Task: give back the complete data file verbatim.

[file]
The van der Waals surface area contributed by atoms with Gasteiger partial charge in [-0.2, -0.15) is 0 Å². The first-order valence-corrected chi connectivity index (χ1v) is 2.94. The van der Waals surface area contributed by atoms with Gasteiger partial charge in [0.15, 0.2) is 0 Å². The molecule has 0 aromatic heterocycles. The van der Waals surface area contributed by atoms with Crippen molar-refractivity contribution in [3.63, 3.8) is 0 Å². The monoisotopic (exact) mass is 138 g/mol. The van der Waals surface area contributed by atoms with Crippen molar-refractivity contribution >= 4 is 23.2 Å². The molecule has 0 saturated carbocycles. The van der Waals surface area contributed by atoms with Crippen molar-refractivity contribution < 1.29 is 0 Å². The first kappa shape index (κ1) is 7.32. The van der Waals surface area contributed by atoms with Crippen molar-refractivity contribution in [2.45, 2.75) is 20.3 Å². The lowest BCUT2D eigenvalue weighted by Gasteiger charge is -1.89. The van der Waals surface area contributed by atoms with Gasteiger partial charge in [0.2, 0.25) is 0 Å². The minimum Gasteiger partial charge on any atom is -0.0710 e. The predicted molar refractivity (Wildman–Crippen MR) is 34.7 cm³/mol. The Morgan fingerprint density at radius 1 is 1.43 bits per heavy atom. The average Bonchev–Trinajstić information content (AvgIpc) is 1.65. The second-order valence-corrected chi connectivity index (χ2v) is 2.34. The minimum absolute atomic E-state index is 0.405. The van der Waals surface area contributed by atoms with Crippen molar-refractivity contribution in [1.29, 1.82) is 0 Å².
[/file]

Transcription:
The van der Waals surface area contributed by atoms with Gasteiger partial charge in [-0.2, -0.15) is 0 Å². The first-order valence-corrected chi connectivity index (χ1v) is 2.94. The van der Waals surface area contributed by atoms with Gasteiger partial charge in [0.15, 0.2) is 0 Å². The molecule has 0 aromatic heterocycles. The van der Waals surface area contributed by atoms with Crippen molar-refractivity contribution in [3.63, 3.8) is 0 Å². The monoisotopic (exact) mass is 138 g/mol. The van der Waals surface area contributed by atoms with Crippen molar-refractivity contribution >= 4 is 23.2 Å². The molecule has 0 saturated carbocycles. The van der Waals surface area contributed by atoms with Crippen molar-refractivity contribution < 1.29 is 0 Å². The first kappa shape index (κ1) is 7.32. The van der Waals surface area contributed by atoms with Crippen molar-refractivity contribution in [2.45, 2.75) is 20.3 Å². The lowest BCUT2D eigenvalue weighted by Gasteiger charge is -1.89. The van der Waals surface area contributed by atoms with Gasteiger partial charge in [0.2, 0.25) is 0 Å². The minimum Gasteiger partial charge on any atom is -0.0710 e. The predicted molar refractivity (Wildman–Crippen MR) is 34.7 cm³/mol. The Morgan fingerprint density at radius 1 is 1.43 bits per heavy atom. The average Bonchev–Trinajstić information content (AvgIpc) is 1.65. The second-order valence-corrected chi connectivity index (χ2v) is 2.34. The minimum absolute atomic E-state index is 0.405. The van der Waals surface area contributed by atoms with Crippen molar-refractivity contribution in [1.29, 1.82) is 0 Å².